Lang ensures strong performances from her two actors Kate Reid and Alex Wilson. Reid in particular catches Bernadette’s strong work ethic and need to succeed in life, as well as the crushing reality she faces when she realises a bill she never believed would pass comes into effect. Since the last time I saw this work Brexit and Trump has left me and many others in the same wide mouthed shock, this feeling of complete disbelief conveyed of a world changing for the worst seems much more believable than when I saw it in the early days of 2016. Wilson is saddled with the more unlikeable role, the social crusader with the swaggering superiority of an idealist and the one who ultimately causes splinters in the relationship. The text doesn’t exactly paint him as the villain but Reid is so charming and open and true that, in this production at least, Oliver can’t help but come across as a bit of a prick.

Both performances- as would be expected from graduating actors of the school- are technically assured yet don’t have the lived in feel with the text that the original cast from Warwick brought to it. These feel like performances, good ones, but performances nevertheless. The Fresh Prince of Bel Air intro rap, a moment that sees them lose word count in one exhilarating protest is less a showpiece here, taken at a slower lick and with less apocalyptical energy. In the original it was the works defining moment, here it blends more seamlessly into the whole.

Opening the Director Cuts season 2018 it is good to get reacquainted with Lemons again, without doubt the most successful student show of the 21st century. If the production backs up a hunch that it is not quite a modern classic it’s still a highly enjoyable take on a play that shows language is a right that shouldn’t be taken lightly.

Lemons, Lemons, Lemons, Lemons, Lemons plays at the Wardrobe Theatre until 5 May

A View From The Bridge- Tobacco Factory ☆☆☆☆☆

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This is it. The show to proclaim loudly that Tobacco Factory Theatre’s is in safe hands and ready to sail into a golden future under its Artistic director Mike Tweddle. If the Tobacco Factory rep company were solid in Macbeth, the five star work begins here, a tight, intense, bruising and occasionally rollercoaster spiralling take on Arthur Miller’s A View from the Bridge.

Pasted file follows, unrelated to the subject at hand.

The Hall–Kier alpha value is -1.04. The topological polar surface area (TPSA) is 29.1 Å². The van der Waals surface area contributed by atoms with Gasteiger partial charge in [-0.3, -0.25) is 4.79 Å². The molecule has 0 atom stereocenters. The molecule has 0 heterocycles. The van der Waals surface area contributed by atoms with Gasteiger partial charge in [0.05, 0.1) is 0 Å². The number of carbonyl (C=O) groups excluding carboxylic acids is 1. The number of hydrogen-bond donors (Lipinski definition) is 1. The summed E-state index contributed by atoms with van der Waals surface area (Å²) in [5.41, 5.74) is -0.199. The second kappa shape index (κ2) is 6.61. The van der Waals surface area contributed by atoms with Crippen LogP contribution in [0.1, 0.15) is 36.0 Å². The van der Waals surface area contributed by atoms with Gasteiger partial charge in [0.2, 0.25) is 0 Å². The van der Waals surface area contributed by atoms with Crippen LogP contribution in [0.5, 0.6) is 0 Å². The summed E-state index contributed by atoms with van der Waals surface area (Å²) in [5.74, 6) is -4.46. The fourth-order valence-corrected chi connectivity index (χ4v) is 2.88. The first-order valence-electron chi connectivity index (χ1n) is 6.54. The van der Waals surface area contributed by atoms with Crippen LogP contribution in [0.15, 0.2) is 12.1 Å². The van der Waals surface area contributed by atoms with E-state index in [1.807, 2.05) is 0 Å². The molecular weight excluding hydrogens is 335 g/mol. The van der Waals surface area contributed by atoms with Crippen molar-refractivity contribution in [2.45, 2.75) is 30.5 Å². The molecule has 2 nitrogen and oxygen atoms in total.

Miller’s play invokes the sense of community of Brooklyn’s Red Hook, where dock workers go about their daily hard labours, and this Tobacco Factory production finds its own, drawing a community chorus from a group of non-professionals, aged 22 to 70, many of whom haven’t acted before and have been coached here in weekly classes for the past ten weeks. Five take to the stage per performance, there energy and focus an important part to a climax that feels as inexorably inevitable as Oedipus’ final fall, from the moment that immigrant brothers Marco (Aaron Anthony) and Rudolpho (a terrific blonde-dyed and sensitively hued Joseph Tweedale) enter the house and cause the small Carbone family household to shatter outwards.

Tweddle keeps most of the action confined to a rectangular playing space in the middle of the space, an area in Anisha Fields design just a tad too small to host the heightened feelings that play out there. Eddie begins the play perched on a small old rocking chair, paper in hand, king of his own domain. He is small and wiry, a New York street dweller, as handy with his fists as he is uncomfortable with his feelings. Mark Letheren is superb here, his Eddie a man driven to the edge by feelings he dare not voice, a decent man who loses all sense of who he is. Miller constantly demands his protagonists fight for their name and the associations these give them, from John Proctor’s ‘I have given you my soul, leave me my name’,  to Joe Keller’s ‘A little man makes a mistake and they hang him by his thumbs’, Eddie’s Carbone grapples about what being a man means. He is old school. A grafter. A provider. As he watches his niece grow up and make decisions for herself, independently of himself you can see his nostrils flare. The status quo is broken. His suspicions about Rudolpho; who makes things, sings and cooks question his own sense of masculinity. In Act 2 he forces kisses on both his niece and her beau, the visceral roars of reaction it engendered in a Thursday afternoon matinee showed the play still, some fifty years later, retains its power to shock and provide narrative thrust.